5.  Let color soak in for 1-8 hrs.  The color on the yarn will only be about 1/10th as dark after final rinse.  Might want to include about 5 test stripes to test the color strength with out disturbing the yarn batch or make the test stripes first to test color strength.
  6. In large bowl or under the facet rinse coloring agents out until it stops bleeding into water.
  7. Neutralize the yarn, by soaking the yarn in about 1 quart of water and 1/4 cup of white vinegar for 1-2 mins.
  8. Gently wash yarn in warm water and soap.  Rinse and let air dry or use hair dryer to speed-up (Heat may help set color?) .

What’ have I tried to dye/stain cotton yarn:


home dyed cotton yarn. Base yarn is the large skein of Sugar’n Cream, Off White.

cotton yarn dyed with sweetgum tree ball tea, annatto & Wilton red food color

cotton yarn dyed with sweetgum tree ball tea, annatto & Wilton red food color









Food color (& baking soda) – Didn’t work the way I thought.  I tried Wilton’s orange, red and purple and they did stain or dye the yarn, but only a bright pink stays after washing & rinsing each of these colors.  I also tried yellow and green, but these washed out completely.  Color developed fast: 1-3 hours gives a good color.

Soy Sauce (& baking soda) - Didn’t work, washed out

Annatto (& baking soda) – Works great to make orange-yellow yarn.  Annatto is a cheap spice & food coloring agent used to color butter and cheese (yeap natural cheddar cheese is whitish without out this).  I mixed ~1.5 Tbsp Annatto with 1 tsp Baking soda and 1/3 C tap water.   I painted the colored liquid part on the yarn.  Color developed fast: 1-3 hours gives a good color.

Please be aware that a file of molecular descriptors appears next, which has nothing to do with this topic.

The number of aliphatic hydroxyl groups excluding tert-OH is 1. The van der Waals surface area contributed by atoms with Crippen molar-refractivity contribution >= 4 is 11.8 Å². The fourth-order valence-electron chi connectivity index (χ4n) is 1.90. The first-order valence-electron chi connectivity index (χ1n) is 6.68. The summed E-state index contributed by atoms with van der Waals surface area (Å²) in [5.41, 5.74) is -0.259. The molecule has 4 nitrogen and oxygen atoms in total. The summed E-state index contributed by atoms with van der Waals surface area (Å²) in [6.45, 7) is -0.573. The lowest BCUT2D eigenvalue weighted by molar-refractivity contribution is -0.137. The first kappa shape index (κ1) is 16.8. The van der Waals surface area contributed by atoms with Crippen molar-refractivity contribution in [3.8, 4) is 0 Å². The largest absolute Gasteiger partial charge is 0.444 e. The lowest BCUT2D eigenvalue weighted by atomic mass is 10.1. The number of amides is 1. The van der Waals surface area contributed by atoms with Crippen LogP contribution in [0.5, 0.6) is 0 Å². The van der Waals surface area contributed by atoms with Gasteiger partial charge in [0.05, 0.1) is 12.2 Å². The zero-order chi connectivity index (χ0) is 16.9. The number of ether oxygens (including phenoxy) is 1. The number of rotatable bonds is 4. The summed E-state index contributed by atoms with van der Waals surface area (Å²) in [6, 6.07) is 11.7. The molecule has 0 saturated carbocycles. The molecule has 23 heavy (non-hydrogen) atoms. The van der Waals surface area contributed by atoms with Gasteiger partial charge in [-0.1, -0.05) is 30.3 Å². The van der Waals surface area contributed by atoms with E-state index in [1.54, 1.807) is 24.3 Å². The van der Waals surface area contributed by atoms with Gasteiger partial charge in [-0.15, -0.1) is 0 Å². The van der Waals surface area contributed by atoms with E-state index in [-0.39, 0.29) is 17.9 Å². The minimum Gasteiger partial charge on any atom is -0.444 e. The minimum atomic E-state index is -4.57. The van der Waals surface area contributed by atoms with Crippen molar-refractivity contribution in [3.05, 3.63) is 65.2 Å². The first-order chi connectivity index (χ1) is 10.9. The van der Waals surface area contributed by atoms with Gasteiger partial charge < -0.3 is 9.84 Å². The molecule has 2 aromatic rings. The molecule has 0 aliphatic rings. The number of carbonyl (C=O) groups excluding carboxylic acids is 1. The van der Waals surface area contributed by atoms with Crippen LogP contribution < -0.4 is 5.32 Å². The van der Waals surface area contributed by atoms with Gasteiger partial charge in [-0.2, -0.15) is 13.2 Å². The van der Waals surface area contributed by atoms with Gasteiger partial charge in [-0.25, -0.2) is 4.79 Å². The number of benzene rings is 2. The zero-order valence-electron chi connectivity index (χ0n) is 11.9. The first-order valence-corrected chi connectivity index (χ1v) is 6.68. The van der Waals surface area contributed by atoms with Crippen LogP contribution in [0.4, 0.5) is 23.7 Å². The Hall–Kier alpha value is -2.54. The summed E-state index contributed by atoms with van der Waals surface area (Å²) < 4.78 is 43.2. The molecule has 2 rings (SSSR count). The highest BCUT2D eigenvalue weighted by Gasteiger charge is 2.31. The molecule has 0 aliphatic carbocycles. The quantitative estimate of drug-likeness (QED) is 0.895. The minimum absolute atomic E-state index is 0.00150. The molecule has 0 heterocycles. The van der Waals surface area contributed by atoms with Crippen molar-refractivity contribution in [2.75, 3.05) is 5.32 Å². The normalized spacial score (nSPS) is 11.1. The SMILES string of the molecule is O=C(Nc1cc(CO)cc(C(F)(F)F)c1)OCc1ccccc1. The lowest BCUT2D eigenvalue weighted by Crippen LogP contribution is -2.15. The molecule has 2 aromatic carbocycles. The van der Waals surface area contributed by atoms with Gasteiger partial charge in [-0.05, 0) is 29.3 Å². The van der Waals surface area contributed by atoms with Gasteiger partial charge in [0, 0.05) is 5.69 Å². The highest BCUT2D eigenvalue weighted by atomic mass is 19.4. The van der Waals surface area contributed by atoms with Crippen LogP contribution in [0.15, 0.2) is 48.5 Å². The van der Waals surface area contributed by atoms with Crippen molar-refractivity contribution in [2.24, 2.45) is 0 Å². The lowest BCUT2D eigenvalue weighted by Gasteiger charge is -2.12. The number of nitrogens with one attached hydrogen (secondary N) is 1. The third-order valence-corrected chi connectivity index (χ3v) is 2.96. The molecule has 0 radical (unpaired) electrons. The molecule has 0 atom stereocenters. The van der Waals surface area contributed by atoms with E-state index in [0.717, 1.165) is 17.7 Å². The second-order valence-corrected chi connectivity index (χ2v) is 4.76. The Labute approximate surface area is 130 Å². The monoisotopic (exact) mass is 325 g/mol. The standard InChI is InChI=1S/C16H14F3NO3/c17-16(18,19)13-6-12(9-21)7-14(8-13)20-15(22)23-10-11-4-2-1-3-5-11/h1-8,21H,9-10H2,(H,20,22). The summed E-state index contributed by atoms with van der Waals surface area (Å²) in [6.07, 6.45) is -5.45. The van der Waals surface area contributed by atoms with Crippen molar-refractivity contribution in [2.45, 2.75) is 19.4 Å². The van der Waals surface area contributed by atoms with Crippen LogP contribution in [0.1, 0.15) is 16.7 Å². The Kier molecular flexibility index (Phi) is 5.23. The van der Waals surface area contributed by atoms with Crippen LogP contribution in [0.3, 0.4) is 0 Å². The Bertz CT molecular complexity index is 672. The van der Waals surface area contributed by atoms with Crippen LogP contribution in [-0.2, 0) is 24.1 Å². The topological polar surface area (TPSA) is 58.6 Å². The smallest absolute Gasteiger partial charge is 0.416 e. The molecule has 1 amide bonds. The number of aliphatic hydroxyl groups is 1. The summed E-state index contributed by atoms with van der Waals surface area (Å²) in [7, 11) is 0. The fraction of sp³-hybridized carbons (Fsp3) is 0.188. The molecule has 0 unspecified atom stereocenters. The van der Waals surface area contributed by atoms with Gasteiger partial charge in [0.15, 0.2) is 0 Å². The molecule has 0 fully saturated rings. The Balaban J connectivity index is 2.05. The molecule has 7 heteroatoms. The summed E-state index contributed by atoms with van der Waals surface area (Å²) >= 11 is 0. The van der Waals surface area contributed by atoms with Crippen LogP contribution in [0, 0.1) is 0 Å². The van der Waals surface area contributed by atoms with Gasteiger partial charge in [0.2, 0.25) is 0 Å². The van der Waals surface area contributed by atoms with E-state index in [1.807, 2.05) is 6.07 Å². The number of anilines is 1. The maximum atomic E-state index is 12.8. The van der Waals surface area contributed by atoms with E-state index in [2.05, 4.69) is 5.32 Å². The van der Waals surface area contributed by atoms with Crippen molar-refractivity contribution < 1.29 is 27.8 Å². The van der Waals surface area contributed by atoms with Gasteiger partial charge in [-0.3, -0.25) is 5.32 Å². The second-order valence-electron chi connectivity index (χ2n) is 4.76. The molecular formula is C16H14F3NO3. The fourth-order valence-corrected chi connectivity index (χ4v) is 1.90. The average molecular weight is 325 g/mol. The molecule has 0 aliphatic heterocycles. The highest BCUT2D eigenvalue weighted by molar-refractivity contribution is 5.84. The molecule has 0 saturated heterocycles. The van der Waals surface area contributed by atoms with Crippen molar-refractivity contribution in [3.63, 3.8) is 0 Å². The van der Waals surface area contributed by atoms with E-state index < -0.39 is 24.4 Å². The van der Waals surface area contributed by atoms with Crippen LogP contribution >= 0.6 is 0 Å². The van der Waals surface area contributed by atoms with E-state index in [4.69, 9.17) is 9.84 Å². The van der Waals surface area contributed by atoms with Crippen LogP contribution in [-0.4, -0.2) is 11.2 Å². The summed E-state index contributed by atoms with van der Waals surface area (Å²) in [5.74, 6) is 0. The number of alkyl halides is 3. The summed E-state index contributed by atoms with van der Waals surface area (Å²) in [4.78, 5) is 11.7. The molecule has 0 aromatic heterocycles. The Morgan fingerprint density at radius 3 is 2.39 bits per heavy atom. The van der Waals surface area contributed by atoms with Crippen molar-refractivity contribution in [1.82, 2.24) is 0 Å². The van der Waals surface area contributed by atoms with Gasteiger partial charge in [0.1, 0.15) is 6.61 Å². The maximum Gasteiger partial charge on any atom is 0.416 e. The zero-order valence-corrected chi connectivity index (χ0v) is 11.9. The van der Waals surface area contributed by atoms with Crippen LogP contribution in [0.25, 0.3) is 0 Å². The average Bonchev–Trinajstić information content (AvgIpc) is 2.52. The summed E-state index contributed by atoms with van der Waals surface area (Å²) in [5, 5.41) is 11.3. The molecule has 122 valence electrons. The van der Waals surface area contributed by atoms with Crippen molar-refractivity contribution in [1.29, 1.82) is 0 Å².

Coffee (& baking soda) –  Works, but washes out to light tan.  I mixed ~1/4 cup of ground coffee with 1/2 C hot water and then microwaved and cooled 2 cycles to extract more color out.   Once cooled added ~3T baking soda, since coffee is naturely acidic (not it will foam up so do this in a tall cup).  I glopped the ground and colored liquid on the yarn.  Color developed slow: 2-6 hours gives a light color.

Black Tea (& baking soda) –  Works, but washes out to light tan slightly rustier and darker than coffee.  I used Lipton tea and cut the tea out of the tea bags and then followed the same process of steeping the color as I did with coffee.

Green Tea (& baking soda) –  Works, but washes out to light yellow tan and was lighter than coffee stained color.  I used cut the tea out of the tea bags and then followed the same process of steeping the color as I did with coffee.

Pastels – Didn’t work.  I used high end Artist pastels.  I trialed several colors, ground up and mashed into the baking soda soaked yarn.   I let sit over night, 12+ hours and all of the colors washed out.

Sweet Gumball Tree Balls – I made a tea, by steeping a pot full of balls and then simmered down the liquid into half it’s volume.  This did color the yarn and made a tan a few shades darker than coffee or tea, plus it was free since I have tons in my yard.  A sample is shown in the yarn ball and knitted swatch above.  It also has stripes of annatto & red food coloring which were mixed with the tea to tone down their brightness.

Things I want to try:  red wine, mustard, ketch-up/tomato sauce and salt (may help make the colors darker).  This website is a book full of ideas: